Ten years ago my wife, children, and I moved to the inner city and became inner city landlords with great aspirations of making a difference in the community. I came prepared with degrees in Biblical studies, International Development, and Conflict Resolution. But nothing could prepare us for what assaulted our senses. We came from the suburbs and now there were three crack houses directly behind our home. The prostitutes chased me every time I went out to throw the garbage in the dumpster – what else would a middle class man want in an inner city alley? I assumed that my new university skills would be of great help but soon found that my tenants needed less education on the finer points of conflict resolution and more psychiatric help. The first tenant we moved into the apartment block turned out to be a prostitute with a scary pimp. We were like a deer frozen in the headlights. As we gained some experience in the neighbourhood we started making better decisions and things settled down. That is not to say it was easy. My wife and I both lost 20 pounds the first year due to stress.
Over the last few years I have noted other new landlords go through the same process. The apartment block next to me went through 3 owners in 6 years. The owners all started with great intentions – personally, and proudly, polishing the entrance floors and were then struck with landlord reality. The gleaming entrance once again gained a dull and worn appearance and the alley filled with bug stained mattresses. Personally I think these landlords, though they faced fewer issues with drug dealing and prostitution due to the gentrifying effect on our neighborhood, faced an even greater challenge of bed bugs. If we would have had to address bed bugs in the first year I think we would have lost 30 pounds instead of 20. And as time goes by the bed bug issue continues to grow more difficult for landlords due to increasing pesticide resistance and costs.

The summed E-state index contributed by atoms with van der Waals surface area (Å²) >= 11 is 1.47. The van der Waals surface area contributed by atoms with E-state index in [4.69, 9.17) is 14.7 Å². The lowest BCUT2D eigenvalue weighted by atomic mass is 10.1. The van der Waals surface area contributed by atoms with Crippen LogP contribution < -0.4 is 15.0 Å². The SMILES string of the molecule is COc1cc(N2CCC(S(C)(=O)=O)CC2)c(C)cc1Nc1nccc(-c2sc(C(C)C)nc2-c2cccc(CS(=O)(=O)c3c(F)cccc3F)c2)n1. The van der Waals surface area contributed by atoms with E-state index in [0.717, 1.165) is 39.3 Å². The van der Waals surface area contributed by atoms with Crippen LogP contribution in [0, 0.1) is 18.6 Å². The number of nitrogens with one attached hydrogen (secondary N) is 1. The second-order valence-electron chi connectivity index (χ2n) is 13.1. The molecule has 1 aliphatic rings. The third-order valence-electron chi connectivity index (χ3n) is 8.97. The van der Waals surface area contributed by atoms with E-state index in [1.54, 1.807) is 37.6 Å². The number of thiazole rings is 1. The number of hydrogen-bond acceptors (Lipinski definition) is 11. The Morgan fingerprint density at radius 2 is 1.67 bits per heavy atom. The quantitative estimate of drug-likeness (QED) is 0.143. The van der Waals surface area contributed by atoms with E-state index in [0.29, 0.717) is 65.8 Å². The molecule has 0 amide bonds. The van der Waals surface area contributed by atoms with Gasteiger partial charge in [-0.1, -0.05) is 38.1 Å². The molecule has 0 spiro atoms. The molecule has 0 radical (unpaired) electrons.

Over the last few months I have been receiving calls from brand new small scale landlords with their newly acquired duplexes and triplexes. They apparently heard that I could make their bed bugs go away. When I talk with some of these owners I realize they are in the same position I was in 10 years ago but with vastly greater problems – the bed bugs. The problem is that these buildings often have severe infestations which are difficult to treat, have tenants that are unable to cooperate, and unlike myself with on site ownership, address problems from a distance. The costs associated with those bugs are enormous and the finances simply can not carry those expenses. I get stressed just thinking about their predicament. I imagine the hardy ones will survive and a fair number will fall by the wayside. Some will simply ignore the bugs and become inadvertent slum lords. I can’t imagine that being very good for the soul.
I would caution would be landlords to enter the profession with eyes wide open – being a landlord is not for the faint of heart. I also suggest these landlords educate themselves on bed bugs and be prepared to do a lot of hands on work. Much of the work that needs to be done to get rid of bed bugs rests squarely with the landlord. Be prepared.